Tuesday, April 30, 2019

He Knows Me

Individual Worth #1

In this personal progress experience I read several scripture passages where the Lord tells prophets that he knew them before they were born or where He calls them by name. He tells them they were forordained to do the work on the Earth that they are doing. (Psalms 8: 4-6; Jeremiah 1:5; John 13:34; Abraham 3:22-23; Doctrine and Covenants 18:10; Joesph Smith History 1:1-20.)

When we read the scriptures, it is most impactful if we can put ourselves into them. I like to think of myself as being in the place of the person writing the scripture. Surely, if the Lord knew Moses or Abraham or Joesph He also knows me. This is what these scriptures teach me.

But I also have had numerous experiences where I have felt that the Lord knew me specifically. He knows my joys and sorrows, my strengths and weaknesses. He knows what I need to be happy and to grow. He points me to things that will help me do that.

One example of this is my current project of doing Camille's Personal Progress. I wrote that I had felt in a sort of slump in my first post on Keep the Faith (which I wrote right after I decided to do Cami's Personal Progress but before I decided to journal all the journal entries on the blog.)

The next morning I dove head long into doing this Personal Progress thing. I wrote like 4 posts that day and completed nearly all my Faith experiences. I only have to share my testimony this Sunday to finish my Faith experiences. I have felt so uplifted and purpose filled. Doing this has completely taken me out of my slump. It has reminded me how important it is for me to journal and write. I have not been good about that the last 5 years. I have relied on Instagram to document my life. But I have missed journaling. I need to be better about that even when I am done with this current project.

I am grateful that the Lord knows me well enough to know what I need and that He gives me those gentle nudges to do that which will make me happy and fulfilled.


Faith #7

I have been paying a tithing of 10% of my income to the Lord for as long as I can remember. At certain times in my life this has been an easier thing for me to do. At other times, it has taken faith. One such time was when I was in law school. I moved to Washington D.C. with basically nothing. I had about $1500 when I graduated college and I spent most of that backpacking Eurpoe for a month. (Priorities right?)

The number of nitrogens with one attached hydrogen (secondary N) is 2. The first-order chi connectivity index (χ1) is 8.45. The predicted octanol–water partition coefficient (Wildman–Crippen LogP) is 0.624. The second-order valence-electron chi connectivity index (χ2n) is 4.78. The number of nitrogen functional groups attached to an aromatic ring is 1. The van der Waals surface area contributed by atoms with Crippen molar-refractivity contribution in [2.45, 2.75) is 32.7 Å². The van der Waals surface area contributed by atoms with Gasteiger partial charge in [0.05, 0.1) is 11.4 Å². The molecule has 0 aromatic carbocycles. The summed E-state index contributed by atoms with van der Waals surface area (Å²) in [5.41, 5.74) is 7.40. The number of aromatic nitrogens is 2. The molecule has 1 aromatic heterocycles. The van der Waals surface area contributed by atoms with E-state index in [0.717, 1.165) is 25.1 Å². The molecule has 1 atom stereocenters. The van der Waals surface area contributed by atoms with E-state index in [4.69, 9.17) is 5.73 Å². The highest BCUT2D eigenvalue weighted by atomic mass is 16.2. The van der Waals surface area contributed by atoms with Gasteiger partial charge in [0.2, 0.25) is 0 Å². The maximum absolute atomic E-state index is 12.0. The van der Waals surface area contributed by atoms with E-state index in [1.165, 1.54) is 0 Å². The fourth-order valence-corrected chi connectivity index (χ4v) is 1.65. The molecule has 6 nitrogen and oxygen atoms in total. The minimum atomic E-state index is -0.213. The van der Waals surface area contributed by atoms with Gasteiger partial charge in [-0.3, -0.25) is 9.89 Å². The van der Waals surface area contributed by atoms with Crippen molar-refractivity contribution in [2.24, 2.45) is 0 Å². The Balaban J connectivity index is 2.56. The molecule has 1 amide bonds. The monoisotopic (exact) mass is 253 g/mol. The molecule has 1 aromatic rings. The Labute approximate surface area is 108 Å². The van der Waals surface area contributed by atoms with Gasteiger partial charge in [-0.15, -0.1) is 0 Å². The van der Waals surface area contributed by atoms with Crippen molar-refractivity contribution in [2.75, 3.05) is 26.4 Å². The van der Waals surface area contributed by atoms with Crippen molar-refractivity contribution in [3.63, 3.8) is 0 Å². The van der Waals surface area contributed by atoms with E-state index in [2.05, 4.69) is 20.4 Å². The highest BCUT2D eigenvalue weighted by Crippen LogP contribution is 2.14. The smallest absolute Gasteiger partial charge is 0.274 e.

So I took out loans to pay my first tuition and my dorms. My parents had supported me 100% through college but aside from paying my car insurance, I was esentially on my own financially. I was doing night school and looking for a job to help me pay for school so I wouldn't have to take out so many loans. I felt led to go to school at Georgetown and had faith that the Lord would make a way for me to pay for it.

My brother Morgan though I was crazy. He and my sister Lesli had driven the car my parents were letting me use out across the country to pick me up after I got back from Europe in NYC and drive me down to D.C.  We were walking the streets of D.C. and he asked me why I was coming to school out here when I could have gone to University of Utah on a scholarship.

"You are gonna get married and have all this debt." He wasn't sure I would ever even practice. I told him I was gonna get a job to pay for it. He pointed out that as a public relations major, there was no way I was gonna get a job making enough money to pay for Georgetown tuition plus living in one of the most expensive cities in America.

After trying to justify my decision and him arguing with each of my points, I finally said, "listen, I know the Lord wants me out here. So He is going to make a way for me to pay for this."

He responded, "Okay, but you do understand that is the only reason you have given me that makes any sense right?"

Sometimes the Lord asks things of us that don't seem "reasonable." Anyway, I signed on with a temp agency while I looked for a job. The first gig I was assigned to was editor of a newsletter for a lobbyist. He liked my work. After a couple of weeks he offered me the job full time. He had also done Georgetown Law as a night student. He told me he didn't want me "eating Ramen" every night to get by and then offered me a salary twice what all my colleges at other publications were making. $36,000 a year. That was $1,000 more than my brother was making at his accounting job. :) I enjoyed calling to tell him my miraculous good news.

When I got home after that, I wrote out a budget. Before I started I figured I needed at least $100 a month to live. My housing and books and tuition was all paid in advance with loans. I wanted to save enough to cover my tuition for the next semester and only take out the subsidized Stafford loans that didn't accrue interest.

I started forming my budget and figured out how much I would need to put away each month to save for tuition. I factored in my tithing and a generous fast offering given my budget. After I deducted all my set expenses from my monthly net income, I was left with exactly $100 to spend on food and transportation. It was a sign to me. The Lord does provide, sometimes exactly what we need.

I did get married during law school and only worked for a year after school before I had Sabrina and quit. I ended up coming out of law school with only subsidized Stafford loans. (I think it was about $36,000 of debt. Tuition at that time was about $25,000 per year.) I was able to make enough money practicing law to pay off all my debt in 6 months, before it accrued any interest.

I attribute this financial miracle to faith, hard work, and paying a full tithe.

Jonathan and I have been through a few financially difficult times and times of unemployment. Even when we have lost everything, the Lord has always helped us find ways to regroup, find employment, or send helping hands to see us through. These are blessings of an honest tithe.